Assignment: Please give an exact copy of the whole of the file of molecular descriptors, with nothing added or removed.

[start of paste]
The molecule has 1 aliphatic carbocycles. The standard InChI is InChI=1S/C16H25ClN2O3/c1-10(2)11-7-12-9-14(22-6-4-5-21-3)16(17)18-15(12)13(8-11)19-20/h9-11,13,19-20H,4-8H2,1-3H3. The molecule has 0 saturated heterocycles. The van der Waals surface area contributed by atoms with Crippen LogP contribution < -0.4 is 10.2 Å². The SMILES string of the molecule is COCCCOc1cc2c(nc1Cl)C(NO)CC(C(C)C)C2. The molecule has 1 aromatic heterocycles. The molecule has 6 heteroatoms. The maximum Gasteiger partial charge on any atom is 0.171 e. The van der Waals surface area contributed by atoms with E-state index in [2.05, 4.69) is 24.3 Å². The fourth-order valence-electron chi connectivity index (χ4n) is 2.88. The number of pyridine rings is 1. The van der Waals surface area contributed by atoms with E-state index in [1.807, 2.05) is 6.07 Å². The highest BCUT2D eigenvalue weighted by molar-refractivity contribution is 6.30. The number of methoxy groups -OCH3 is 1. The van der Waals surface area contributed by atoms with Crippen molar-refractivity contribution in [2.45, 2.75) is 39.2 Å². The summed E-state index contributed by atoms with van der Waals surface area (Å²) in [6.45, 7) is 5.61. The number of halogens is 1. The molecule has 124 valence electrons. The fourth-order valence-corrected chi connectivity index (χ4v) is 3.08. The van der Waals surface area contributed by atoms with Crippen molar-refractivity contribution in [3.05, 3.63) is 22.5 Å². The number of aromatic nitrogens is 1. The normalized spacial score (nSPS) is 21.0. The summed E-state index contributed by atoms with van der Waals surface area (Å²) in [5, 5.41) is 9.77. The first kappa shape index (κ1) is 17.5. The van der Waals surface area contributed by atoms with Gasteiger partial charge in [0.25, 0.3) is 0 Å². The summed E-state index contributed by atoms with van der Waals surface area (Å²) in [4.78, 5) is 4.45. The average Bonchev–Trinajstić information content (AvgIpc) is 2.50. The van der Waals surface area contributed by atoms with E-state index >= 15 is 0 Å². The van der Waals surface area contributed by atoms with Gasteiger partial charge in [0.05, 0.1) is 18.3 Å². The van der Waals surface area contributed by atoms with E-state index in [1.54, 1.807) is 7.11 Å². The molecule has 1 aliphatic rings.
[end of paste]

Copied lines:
The molecule has 1 aliphatic carbocycles. The standard InChI is InChI=1S/C16H25ClN2O3/c1-10(2)11-7-12-9-14(22-6-4-5-21-3)16(17)18-15(12)13(8-11)19-20/h9-11,13,19-20H,4-8H2,1-3H3. The molecule has 0 saturated heterocycles. The van der Waals surface area contributed by atoms with Crippen LogP contribution < -0.4 is 10.2 Å². The SMILES string of the molecule is COCCCOc1cc2c(nc1Cl)C(NO)CC(C(C)C)C2. The molecule has 1 aromatic heterocycles. The molecule has 6 heteroatoms. The maximum Gasteiger partial charge on any atom is 0.171 e. The van der Waals surface area contributed by atoms with E-state index in [2.05, 4.69) is 24.3 Å². The fourth-order valence-electron chi connectivity index (χ4n) is 2.88. The number of pyridine rings is 1. The van der Waals surface area contributed by atoms with E-state index in [1.807, 2.05) is 6.07 Å². The highest BCUT2D eigenvalue weighted by molar-refractivity contribution is 6.30. The number of methoxy groups -OCH3 is 1. The van der Waals surface area contributed by atoms with Crippen molar-refractivity contribution in [2.45, 2.75) is 39.2 Å². The summed E-state index contributed by atoms with van der Waals surface area (Å²) in [6.45, 7) is 5.61. The number of halogens is 1. The molecule has 124 valence electrons. The fourth-order valence-corrected chi connectivity index (χ4v) is 3.08. The van der Waals surface area contributed by atoms with Crippen molar-refractivity contribution in [3.05, 3.63) is 22.5 Å². The number of aromatic nitrogens is 1. The normalized spacial score (nSPS) is 21.0. The summed E-state index contributed by atoms with van der Waals surface area (Å²) in [5, 5.41) is 9.77. The first kappa shape index (κ1) is 17.5. The van der Waals surface area contributed by atoms with Gasteiger partial charge in [0.25, 0.3) is 0 Å². The summed E-state index contributed by atoms with van der Waals surface area (Å²) in [4.78, 5) is 4.45. The average Bonchev–Trinajstić information content (AvgIpc) is 2.50. The van der Waals surface area contributed by atoms with E-state index >= 15 is 0 Å². The van der Waals surface area contributed by atoms with Gasteiger partial charge in [0.05, 0.1) is 18.3 Å². The van der Waals surface area contributed by atoms with E-state index in [1.54, 1.807) is 7.11 Å². The molecule has 1 aliphatic rings.